Preprints
https://doi.org/10.5194/tc-2021-173
https://doi.org/10.5194/tc-2021-173

  11 Jun 2021

11 Jun 2021

Review status: a revised version of this preprint is currently under review for the journal TC.

Nunataks as barriers to ice flow: implications for palaeo ice-sheet reconstructions

Martim Mas e Braga1,2, Richard Selwyn Jones3,4, Jennifer C. H. Newall1,2, Irina Rogozhina5, Jane L. Andersen6, Nathaniel A. Lifton7,8, and Arjen P. Stroeven1,2 Martim Mas e Braga et al.
  • 1Geomorphology & Glaciology, Department of Physical Geography, Stockholm University, Stockholm, Sweden
  • 2Bolin Centre for Climate Research, Stockholm University, Stockholm, Sweden
  • 3Department of Geography, Durham University, Durham, UK
  • 4School of Earth, Atmosphere and Environment, Monash University, Melbourne, Australia
  • 5Department of Geography, Norwegian University of Science and Technology, Trondheim, Norway
  • 6Department of Geoscience, Aarhus University, Aarhus, Denmark
  • 7Department of Earth, Atmospheric, and Planetary Sciences, Purdue University, West Lafayette, USA
  • 8Department of Physics and Astronomy, Purdue University, West Lafayette, USA

Abstract. Numerical models predict that discharge from the polar ice sheets will become the largest contributor to sea level rise over the coming centuries. However, the predicted amount of ice discharge and associated thinning depends on how well ice sheet models reproduce glaciological processes, such as ice flow in regions of large topographic relief, where ice flows around bedrock summits (i.e. nunataks) and through outlet glaciers. The ability of ice sheet models to capture long-term ice loss is best tested by comparing model simulations against geological data. A benchmark for such models is ice surface elevation change, which has been constrained empirically at nunataks and along margins of outlet glaciers using cosmogenic exposure dating. However, the usefulness of this approach in quantifying ice sheet thinning relies on how well such records represent changes in regional ice surface elevation. Here we examine how ice surface elevations respond to the presence of obstacles that create large topographic relief by modeling ice flow around and between idealised nunataks during periods of imposed ice sheet thinning. We found that, for realistic Antarctic conditions, a single nunatak could exert an impact on ice thickness over 20 km away from its summit, with its most prominent effect being a local increase (decrease) of the ice surface elevation of hundreds of metres upstream (downstream) of the obstacle. A direct consequence of this differential surface response for cosmogenic exposure dating was a delay in the time of bedrock exposure upstream relative to downstream of a nunatak. A nunatak elongated transverse to ice flow, with a wide subglacial continuation, was able to increase ice retention and therefore impose steeper ice surface gradients, while efficient ice drainage through outlet glaciers alleviated the differential response. Such differences, however, are not typically captured by continent-wide ice sheet models due to their coarse grid resolutions. This appears to be a key reason why models overestimate ice-sheet surface elevations and underestimate the pace of ice sheet melt contributing to sea level rise compared to empirical reconstructions. We conclude that a model grid refinement over complex topography and information about sample position relative to ice flow near the nunatak are necessary to improve data-model comparisons of ice surface elevation, and therefore the ability of models to simulate ice discharge in regions of large topographic relief.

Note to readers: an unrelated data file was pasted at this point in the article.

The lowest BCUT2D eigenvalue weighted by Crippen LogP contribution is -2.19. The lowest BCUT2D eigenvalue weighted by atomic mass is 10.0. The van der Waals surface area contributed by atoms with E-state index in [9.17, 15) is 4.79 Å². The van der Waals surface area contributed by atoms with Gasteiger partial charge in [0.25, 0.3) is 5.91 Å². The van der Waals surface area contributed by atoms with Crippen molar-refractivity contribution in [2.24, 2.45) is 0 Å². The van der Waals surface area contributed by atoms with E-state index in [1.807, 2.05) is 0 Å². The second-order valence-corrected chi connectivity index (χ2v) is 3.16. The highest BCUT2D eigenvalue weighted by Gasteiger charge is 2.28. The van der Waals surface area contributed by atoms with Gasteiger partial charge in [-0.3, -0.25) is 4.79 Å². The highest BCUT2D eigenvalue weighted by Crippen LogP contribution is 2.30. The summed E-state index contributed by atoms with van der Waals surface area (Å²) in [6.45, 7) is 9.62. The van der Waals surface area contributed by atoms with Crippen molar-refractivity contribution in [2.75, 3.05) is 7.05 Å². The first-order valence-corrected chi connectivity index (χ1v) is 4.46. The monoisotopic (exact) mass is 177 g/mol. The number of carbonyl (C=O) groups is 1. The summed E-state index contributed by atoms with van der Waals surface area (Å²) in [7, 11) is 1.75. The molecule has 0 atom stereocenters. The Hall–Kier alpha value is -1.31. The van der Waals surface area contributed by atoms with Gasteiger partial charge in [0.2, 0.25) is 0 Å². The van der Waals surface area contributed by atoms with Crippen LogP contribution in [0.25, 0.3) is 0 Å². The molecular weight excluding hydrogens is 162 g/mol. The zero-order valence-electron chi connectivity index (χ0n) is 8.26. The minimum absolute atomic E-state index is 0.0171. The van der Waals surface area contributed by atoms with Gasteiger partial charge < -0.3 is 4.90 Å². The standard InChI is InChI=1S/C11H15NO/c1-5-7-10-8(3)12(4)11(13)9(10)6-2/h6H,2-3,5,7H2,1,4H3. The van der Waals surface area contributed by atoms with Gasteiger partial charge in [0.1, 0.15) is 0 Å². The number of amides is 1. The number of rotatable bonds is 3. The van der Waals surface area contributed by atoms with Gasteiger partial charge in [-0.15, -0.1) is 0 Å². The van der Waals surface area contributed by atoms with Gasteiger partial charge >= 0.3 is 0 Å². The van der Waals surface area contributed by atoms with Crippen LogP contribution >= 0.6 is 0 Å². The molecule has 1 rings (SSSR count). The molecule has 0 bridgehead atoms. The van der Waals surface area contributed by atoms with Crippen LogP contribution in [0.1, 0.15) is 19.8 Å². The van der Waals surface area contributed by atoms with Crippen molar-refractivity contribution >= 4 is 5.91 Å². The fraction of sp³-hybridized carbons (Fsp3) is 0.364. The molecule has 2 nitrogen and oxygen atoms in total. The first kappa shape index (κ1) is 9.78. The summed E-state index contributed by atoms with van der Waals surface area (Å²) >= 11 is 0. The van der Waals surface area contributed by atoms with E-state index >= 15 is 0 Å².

Martim Mas e Braga et al.

Status: final response (author comments only)

Comment types: AC – author | RC – referee | CC – community | EC – editor | CEC – chief editor | : Report abuse
  • RC1: 'Comment on tc-2021-173', Anonymous Referee #1, 09 Jul 2021
    • AC1: 'Reply on RC1', Martim Mas e Braga, 28 Aug 2021
  • RC2: 'Review of Mas e Braga and others, "Nunataks as barriers to ice flow: implications for palaeo ice-sheet reconstructions"', Anonymous Referee #2, 19 Jul 2021
    • AC2: 'Reply on RC2', Martim Mas e Braga, 28 Aug 2021
  • RC3: 'Comment on tc-2021-173', Anonymous Referee #3, 22 Jul 2021
    • AC3: 'Reply on RC3', Martim Mas e Braga, 28 Aug 2021

Martim Mas e Braga et al.

Martim Mas e Braga et al.

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Short summary
Mountains higher than the ice surface are sampled to know when the ice reached the sampled elevation, which can be used to guide numerical models. This is important to understand how much ice will be lost by ice sheets in the future. We use a simple model to understand how ice flow around mountains affects the ice surface topography, and show how much this influences results from field samples. We also show that models need a finer resolution over mountainous areas to better match field samples.